This post is one of two posts today in our Gnome Stew Doubleheader. Today’s Doubleheader is about designing campaigns. Check out Phil Vecchione’s article Doubleheader: The Triple Constraint of A Campaign  after reading this….
My father retired a few years back after several decades of being a union electrician for the Chicago Transit Authority. He was a foreman in charge of maintaining the signal services for several of the train lines. That was his purpose in life for the majority of his years. I asked him if it was worth it and he replied “No job is. No matter how much they pay you, no matter what they give you, they cannot give you back your life. Knowing that I spent my life doing my part to keep people safe is why I went to work each day. Not the job, but the results.” I remember those words precisely. They caused me to have an epiphany of sorts.
We GMs are a busy bunch. There are plots to work out, encounters to calculate, settings to map, NPCs to stat up, and a plethora of other tasks that we do in order to run a fun game. Some systems allow you to do these tasks on the fly, but many systems require you to prepare them in advance. All of these tasks require a bit of mental energy, maybe some physical materials, and other resources that can all be replenished later.
These tasks also require time, and that is a resource that you cannot replenish. Not only can you not replenish your time, but you have no idea as to how much time you actually have to begin with. You have to spend your time wisely. Do not waste it on things that will not have results that you consider worthwhile. This is true for every aspect of your life, so why not apply it to your game prep work as well?
There are only two reasons to do prep work of any type when you are the GM:
1. You enjoy the prep work.
2. You think that the effort is worth the results.
Now if you are enjoying what you are doing you do not need any advice from me. Carry on you lucky soul!
Chances are though that many GMs do not enjoy all of the prep work that they are doing. So why are they doing it? My theory is simple: A lot of GMs fool themselves into thinking that an increase in prep work results in an increase of fun. We have an idea for something fun to include in our game but do not clarify the desired result. We then begin to add unneeded details to that initial idea which results in more prep work. We eventually lose focus as to why we thought this idea would make our game more fun to begin with and have now managed to swamp ourselves with prep work instead.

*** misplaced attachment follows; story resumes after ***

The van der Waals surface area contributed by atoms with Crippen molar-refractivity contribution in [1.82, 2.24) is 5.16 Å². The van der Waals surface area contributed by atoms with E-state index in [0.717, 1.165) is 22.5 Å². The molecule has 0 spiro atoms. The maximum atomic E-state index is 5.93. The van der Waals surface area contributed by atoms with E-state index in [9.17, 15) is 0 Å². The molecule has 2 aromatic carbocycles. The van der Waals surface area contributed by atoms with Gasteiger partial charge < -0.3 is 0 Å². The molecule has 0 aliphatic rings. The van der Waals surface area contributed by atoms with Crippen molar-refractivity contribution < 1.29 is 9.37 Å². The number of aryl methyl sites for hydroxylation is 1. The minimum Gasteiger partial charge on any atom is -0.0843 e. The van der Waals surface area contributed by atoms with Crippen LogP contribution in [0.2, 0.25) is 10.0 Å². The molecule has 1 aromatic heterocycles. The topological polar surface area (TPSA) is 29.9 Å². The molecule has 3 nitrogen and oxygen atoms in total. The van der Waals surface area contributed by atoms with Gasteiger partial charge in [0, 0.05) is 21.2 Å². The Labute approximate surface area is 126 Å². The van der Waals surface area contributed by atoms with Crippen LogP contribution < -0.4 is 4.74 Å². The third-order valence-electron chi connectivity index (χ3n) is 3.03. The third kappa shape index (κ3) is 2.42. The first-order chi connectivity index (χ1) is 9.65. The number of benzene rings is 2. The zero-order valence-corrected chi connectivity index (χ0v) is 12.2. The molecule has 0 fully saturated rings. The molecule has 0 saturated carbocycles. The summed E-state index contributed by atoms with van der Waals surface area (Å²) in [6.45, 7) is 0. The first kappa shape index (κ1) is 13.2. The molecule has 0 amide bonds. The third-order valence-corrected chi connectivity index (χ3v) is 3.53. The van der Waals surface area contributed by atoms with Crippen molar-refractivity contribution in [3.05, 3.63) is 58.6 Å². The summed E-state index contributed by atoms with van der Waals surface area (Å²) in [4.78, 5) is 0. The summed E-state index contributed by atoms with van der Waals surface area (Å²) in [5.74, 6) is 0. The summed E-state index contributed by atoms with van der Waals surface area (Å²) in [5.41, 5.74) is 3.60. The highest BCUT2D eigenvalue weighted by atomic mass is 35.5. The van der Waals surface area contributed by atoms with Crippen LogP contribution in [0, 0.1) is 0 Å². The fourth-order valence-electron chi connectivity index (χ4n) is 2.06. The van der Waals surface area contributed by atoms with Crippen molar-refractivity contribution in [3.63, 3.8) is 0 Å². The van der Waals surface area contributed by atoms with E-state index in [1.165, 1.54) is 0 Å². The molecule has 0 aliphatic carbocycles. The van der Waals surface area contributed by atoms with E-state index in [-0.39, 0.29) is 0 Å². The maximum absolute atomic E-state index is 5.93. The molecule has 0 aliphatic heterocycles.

This is what happens when the designer becomes engrossed in the design and loses focus on the intent of the product. More importantly, it is a waste of your time.
Your prep work should always be done with a conceivable result in mind. Each piece of material that you prep must have an objective. If you cannot think of what the desired result is before you begin that prep work do not do the work. If you do have a result in mind do the minimum work required to achieve that result. Do not add to that idea or concept with supporting material once you believe that the result will be achieved. Move on to another task. Spend your time wisely by working towards desired results that you have clearly stated to yourself.
For example, if I want to include an NPC in my game that will pass a vital piece of information onto the PCs. I want this to be a memorable social encounter I have to design him. My desired result is to use the NPC to pass the information along only through some bartering and role playing. I will now design the components that the NPC needs for that result (for my tastes this would be a name, description, personality quirks, motive for passing the information, and what the information would be bartered for). Any game mechanics that are required can default to whatever the system uses as the norm for most beings. I do not need to roll up a complete character sheet for this NPC. I have saved time by just designing just what I needed to achieve the desired result with.
The benefits of being a results oriented designer are numerous. You know exactly why each part of the design was created. You can also quickly adjust any part of the design and know how it will affect the rest of your design. With every component of a design being modular and focused on a particular result you can also recycle those components into future designs. Focusing on the results can end up saving you time in the present and time in the future!
Plus there is the additional bonus of being able to keep your game on track without railroading your players. If your players do something unexpected you just modify the component to deliver the result in a way that is appropriate to the situation. Using my NPC example, if the players decide to use game mechanics instead of role playing by attacking the NPC I will probably have the NPC surrender the information out of fear and role play the scene out. The NPC will explain that he would have given the information up in exchange for something else. I will have achieved my desired result of passing the information along through role playing without disregard to the players’ actions. That is a win-win situation.
Keep this in mind the next time you sit down to begin prep work for your next session. Know what your desired results are before you begin to design the components and not only will you have better results, but you will spend less time on prep work as well.
That is my opinion on the matter. What is yours? Be sure to share your own tips and tricks with the Gnome Stew community by leaving a comment below. Remember that the GM is a player too, so always make sure that you get your share of the fun at the table!